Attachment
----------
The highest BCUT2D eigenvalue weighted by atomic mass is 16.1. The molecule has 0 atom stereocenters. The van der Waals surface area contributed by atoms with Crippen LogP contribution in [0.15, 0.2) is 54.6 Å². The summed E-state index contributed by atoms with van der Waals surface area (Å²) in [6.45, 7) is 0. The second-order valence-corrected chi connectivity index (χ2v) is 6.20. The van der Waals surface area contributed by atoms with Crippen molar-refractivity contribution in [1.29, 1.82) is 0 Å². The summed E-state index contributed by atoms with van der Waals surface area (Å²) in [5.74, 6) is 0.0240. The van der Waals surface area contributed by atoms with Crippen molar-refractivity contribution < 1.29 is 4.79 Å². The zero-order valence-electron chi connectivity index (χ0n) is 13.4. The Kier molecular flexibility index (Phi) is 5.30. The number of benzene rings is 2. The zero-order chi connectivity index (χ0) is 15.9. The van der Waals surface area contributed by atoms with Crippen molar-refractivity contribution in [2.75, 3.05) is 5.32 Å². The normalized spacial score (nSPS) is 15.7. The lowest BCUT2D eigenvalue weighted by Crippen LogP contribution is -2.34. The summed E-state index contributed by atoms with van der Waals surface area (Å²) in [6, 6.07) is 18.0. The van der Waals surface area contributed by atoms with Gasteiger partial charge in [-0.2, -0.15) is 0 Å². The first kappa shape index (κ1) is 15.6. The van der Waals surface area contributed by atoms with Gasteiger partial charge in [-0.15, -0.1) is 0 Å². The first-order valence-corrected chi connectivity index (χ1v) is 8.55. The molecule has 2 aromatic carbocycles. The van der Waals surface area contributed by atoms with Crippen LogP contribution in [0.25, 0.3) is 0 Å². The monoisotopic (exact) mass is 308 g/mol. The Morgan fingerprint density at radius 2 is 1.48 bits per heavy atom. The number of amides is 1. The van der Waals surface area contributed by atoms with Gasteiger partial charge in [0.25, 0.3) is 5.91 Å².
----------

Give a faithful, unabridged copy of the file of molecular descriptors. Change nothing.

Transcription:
The highest BCUT2D eigenvalue weighted by atomic mass is 16.1. The molecule has 0 atom stereocenters. The van der Waals surface area contributed by atoms with Crippen LogP contribution in [0.15, 0.2) is 54.6 Å². The summed E-state index contributed by atoms with van der Waals surface area (Å²) in [6.45, 7) is 0. The second-order valence-corrected chi connectivity index (χ2v) is 6.20. The van der Waals surface area contributed by atoms with Crippen molar-refractivity contribution in [1.29, 1.82) is 0 Å². The summed E-state index contributed by atoms with van der Waals surface area (Å²) in [5.74, 6) is 0.0240. The van der Waals surface area contributed by atoms with Crippen molar-refractivity contribution < 1.29 is 4.79 Å². The zero-order valence-electron chi connectivity index (χ0n) is 13.4. The Kier molecular flexibility index (Phi) is 5.30. The number of benzene rings is 2. The zero-order chi connectivity index (χ0) is 15.9. The van der Waals surface area contributed by atoms with Crippen molar-refractivity contribution in [2.75, 3.05) is 5.32 Å². The normalized spacial score (nSPS) is 15.7. The lowest BCUT2D eigenvalue weighted by Crippen LogP contribution is -2.34. The summed E-state index contributed by atoms with van der Waals surface area (Å²) in [6, 6.07) is 18.0. The van der Waals surface area contributed by atoms with Gasteiger partial charge in [-0.2, -0.15) is 0 Å². The first kappa shape index (κ1) is 15.6. The van der Waals surface area contributed by atoms with Gasteiger partial charge in [-0.15, -0.1) is 0 Å². The first-order valence-corrected chi connectivity index (χ1v) is 8.55. The molecule has 2 aromatic carbocycles. The van der Waals surface area contributed by atoms with Crippen LogP contribution in [0.25, 0.3) is 0 Å². The monoisotopic (exact) mass is 308 g/mol. The Morgan fingerprint density at radius 2 is 1.48 bits per heavy atom. The number of amides is 1. The van der Waals surface area contributed by atoms with Gasteiger partial charge in [0.25, 0.3) is 5.91 Å².